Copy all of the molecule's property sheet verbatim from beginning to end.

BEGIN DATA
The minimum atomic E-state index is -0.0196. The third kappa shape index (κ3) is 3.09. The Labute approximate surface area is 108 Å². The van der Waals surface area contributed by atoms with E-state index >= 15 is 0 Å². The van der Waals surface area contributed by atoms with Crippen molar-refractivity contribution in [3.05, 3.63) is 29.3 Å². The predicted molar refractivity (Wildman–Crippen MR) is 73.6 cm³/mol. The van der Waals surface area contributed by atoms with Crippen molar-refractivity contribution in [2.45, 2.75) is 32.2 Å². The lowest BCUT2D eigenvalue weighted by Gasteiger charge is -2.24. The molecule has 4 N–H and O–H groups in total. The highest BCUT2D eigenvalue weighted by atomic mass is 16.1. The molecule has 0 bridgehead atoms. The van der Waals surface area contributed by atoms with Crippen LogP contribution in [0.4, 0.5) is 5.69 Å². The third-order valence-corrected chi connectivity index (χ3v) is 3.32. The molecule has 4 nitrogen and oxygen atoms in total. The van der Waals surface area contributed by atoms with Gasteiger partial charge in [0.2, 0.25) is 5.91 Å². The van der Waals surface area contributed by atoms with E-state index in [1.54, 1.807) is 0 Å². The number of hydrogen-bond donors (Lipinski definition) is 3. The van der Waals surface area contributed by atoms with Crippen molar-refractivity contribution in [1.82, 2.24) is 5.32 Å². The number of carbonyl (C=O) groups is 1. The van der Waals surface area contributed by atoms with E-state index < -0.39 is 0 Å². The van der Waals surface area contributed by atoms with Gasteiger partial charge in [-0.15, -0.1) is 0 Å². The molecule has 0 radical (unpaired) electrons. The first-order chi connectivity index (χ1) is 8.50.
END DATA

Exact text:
The minimum atomic E-state index is -0.0196. The third kappa shape index (κ3) is 3.09. The Labute approximate surface area is 108 Å². The van der Waals surface area contributed by atoms with E-state index >= 15 is 0 Å². The van der Waals surface area contributed by atoms with Crippen molar-refractivity contribution in [3.05, 3.63) is 29.3 Å². The predicted molar refractivity (Wildman–Crippen MR) is 73.6 cm³/mol. The van der Waals surface area contributed by atoms with Crippen molar-refractivity contribution in [2.45, 2.75) is 32.2 Å². The lowest BCUT2D eigenvalue weighted by Gasteiger charge is -2.24. The molecule has 4 N–H and O–H groups in total. The highest BCUT2D eigenvalue weighted by atomic mass is 16.1. The molecule has 0 bridgehead atoms. The van der Waals surface area contributed by atoms with Crippen LogP contribution in [0.4, 0.5) is 5.69 Å². The third-order valence-corrected chi connectivity index (χ3v) is 3.32. The molecule has 4 nitrogen and oxygen atoms in total. The van der Waals surface area contributed by atoms with Gasteiger partial charge in [0.2, 0.25) is 5.91 Å². The van der Waals surface area contributed by atoms with E-state index in [1.54, 1.807) is 0 Å². The number of hydrogen-bond donors (Lipinski definition) is 3. The van der Waals surface area contributed by atoms with Crippen molar-refractivity contribution in [1.82, 2.24) is 5.32 Å². The number of carbonyl (C=O) groups is 1. The van der Waals surface area contributed by atoms with E-state index < -0.39 is 0 Å². The van der Waals surface area contributed by atoms with Gasteiger partial charge in [-0.15, -0.1) is 0 Å². The molecule has 0 radical (unpaired) electrons. The first-order chi connectivity index (χ1) is 8.50.